Our first destination in Thailand was Chiang Rai up in the North. It is mainly a trekking destination to see hill tribes, but also has a few nice temples to see. We were lucky to find a very nice guesthouse with the second attempt. Orchid guesthouse is only 5min walk from rhe market and bus station away but also very nice and quiet. It is good value especially as they provide hot and cold water, coffee and hot chocolate as well as bananas for free. After we settled into our double room we went out in search of our first Thai meal.
The food in Thailand is well known as a unique cuisine full of flavour. We were very interested to try it out. Our guesthouse recommended a pad thai place near the big clock tower in the middle of a roundabout. Walking along the road to it, it was evident we were walking through the red light district with lots of small bars and scantily dressed thai women looking pretty in each one. We hurried past and found the beautiful golden clock lit up with coloured light and sparkling. The restaurant was on the street and the tables had good views of the clock which has an hourly show in the evening. We ordered some pad Thai and tucked in. The show started with music, different coloured lights and some moving parts in the centre. It wasn’t spectacular, but the lights showed off the clock and its glittering jewels well.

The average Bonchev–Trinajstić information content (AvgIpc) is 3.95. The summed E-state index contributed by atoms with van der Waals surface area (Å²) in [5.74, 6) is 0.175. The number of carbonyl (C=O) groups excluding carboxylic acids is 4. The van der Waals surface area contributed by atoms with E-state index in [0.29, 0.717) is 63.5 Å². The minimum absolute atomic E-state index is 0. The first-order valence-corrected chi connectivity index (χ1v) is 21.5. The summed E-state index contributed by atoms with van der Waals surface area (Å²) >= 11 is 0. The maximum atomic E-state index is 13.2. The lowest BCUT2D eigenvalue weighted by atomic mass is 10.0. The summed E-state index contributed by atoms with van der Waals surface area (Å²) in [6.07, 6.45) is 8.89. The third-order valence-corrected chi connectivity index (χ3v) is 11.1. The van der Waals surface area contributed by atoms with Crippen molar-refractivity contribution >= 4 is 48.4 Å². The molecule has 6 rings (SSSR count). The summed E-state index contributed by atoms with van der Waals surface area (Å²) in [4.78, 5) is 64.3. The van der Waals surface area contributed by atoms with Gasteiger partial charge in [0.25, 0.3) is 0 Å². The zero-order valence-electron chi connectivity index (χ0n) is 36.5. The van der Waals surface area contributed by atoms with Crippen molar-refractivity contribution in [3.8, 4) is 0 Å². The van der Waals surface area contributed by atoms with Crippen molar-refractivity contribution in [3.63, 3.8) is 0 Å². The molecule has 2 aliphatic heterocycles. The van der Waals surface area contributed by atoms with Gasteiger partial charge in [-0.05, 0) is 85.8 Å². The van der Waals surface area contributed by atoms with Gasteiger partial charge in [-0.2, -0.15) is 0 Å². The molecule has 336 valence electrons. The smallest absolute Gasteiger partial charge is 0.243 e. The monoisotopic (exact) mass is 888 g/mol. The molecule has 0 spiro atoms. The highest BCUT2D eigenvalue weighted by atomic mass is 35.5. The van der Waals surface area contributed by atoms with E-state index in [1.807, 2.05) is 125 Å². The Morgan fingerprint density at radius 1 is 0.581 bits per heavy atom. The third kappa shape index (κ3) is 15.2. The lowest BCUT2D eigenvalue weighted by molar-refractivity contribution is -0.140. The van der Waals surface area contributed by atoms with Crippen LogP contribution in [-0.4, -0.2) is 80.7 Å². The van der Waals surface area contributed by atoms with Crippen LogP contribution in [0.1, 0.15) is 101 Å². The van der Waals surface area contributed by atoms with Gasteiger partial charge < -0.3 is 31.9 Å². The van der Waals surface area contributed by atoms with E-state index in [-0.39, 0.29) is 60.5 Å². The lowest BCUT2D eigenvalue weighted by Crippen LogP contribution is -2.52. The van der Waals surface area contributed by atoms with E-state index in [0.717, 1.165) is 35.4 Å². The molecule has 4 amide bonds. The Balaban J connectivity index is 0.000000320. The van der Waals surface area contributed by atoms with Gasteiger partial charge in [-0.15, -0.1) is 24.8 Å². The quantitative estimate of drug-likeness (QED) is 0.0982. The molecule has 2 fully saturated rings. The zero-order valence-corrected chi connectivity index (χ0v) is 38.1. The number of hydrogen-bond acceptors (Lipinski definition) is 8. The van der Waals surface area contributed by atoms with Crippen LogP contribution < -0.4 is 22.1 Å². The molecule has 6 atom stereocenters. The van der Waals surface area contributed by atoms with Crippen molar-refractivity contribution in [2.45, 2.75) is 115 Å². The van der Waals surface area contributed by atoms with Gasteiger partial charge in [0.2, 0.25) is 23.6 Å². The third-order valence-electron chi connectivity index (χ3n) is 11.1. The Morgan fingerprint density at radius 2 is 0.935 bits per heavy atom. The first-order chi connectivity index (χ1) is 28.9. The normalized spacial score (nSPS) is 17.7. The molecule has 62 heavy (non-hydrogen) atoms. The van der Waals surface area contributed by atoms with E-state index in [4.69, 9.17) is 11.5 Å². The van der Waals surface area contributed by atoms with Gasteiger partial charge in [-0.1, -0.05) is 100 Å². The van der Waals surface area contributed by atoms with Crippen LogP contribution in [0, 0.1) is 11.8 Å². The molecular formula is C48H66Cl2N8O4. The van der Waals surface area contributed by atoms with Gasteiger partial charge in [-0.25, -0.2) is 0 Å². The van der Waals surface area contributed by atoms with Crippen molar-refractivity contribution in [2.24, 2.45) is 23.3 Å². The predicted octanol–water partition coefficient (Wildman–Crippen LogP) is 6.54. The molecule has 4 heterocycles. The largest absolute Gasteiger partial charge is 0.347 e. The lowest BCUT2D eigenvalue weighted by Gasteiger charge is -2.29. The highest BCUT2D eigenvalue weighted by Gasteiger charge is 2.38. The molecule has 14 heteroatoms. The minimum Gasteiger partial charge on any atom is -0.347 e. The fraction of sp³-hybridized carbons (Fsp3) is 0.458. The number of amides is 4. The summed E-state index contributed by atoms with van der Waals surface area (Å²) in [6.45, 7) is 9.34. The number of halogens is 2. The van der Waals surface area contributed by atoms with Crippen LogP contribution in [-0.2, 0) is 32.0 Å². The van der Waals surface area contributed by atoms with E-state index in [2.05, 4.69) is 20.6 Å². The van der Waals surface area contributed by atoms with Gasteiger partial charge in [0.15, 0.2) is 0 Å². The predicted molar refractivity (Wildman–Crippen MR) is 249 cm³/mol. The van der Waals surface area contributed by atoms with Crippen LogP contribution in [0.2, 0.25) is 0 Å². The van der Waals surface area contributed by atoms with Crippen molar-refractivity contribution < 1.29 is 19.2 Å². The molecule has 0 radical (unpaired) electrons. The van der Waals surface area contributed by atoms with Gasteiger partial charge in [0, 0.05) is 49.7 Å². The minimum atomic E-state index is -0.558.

After dinner we walked across town to the night market. Chiang Rai has a permanent night market which is on every day. It’s not huge but there are some nice things for sale. There are also two food areas, one large expensive restaurant and the other a giant food court with 45 stalls selling anything from shakes to hot pot. In this court, everything was much less expensive. We were sad that we had already eaten as it smelt so good. We bought some spring rolls and a shake as an after dinner treat and sat down to enjoy some of the live music. There were dancers, a band and some lady boys performing all evening. With the plan to return the next evening we went back to our guesthouse for a hot chocolate before bed.
The next morning we went for a walk around town, posted a parcel home, and visited the famous Wat Phra Kaew which once housed the Emerald Buddha. The statue was said to have emerged from a stupa when it was struck by lightning. Nowadays the Buddha is in Bangkok and has been replaced by a green marble version. It’s a nice small temple with lovely decoration, paintings and a good museum alongside. Leading up the stairs to the main hall you pass 8 Buddhas, one for each day of the week although Wednesday has two for some reason (morning and evening). This seems to be common in Thailand and people give offerings to the statue of their birth day. The museum contains a collection of religious artefacts with explanation of what they are used for, so it’s not a bad place to start learning about Buddhism.
For the afternoon we planned to visit a well recommended private museum. Seeing an opportunity to get his haircut for only 40 Baht, Matthias made a pit stop at the barbers. He ended up with a super-short summer cut which is probably quite good to have in hot Thailand. Then we walked quite a long way in the heat of the day, only to find that the museums address was wrong on Tripadvisor. Luckily we found a café with some good coffee and a nice cheese toastie to make all the walking worth it. Hot and bothered we decided to leave the museum for another day and instead look forward to dinner on the night market.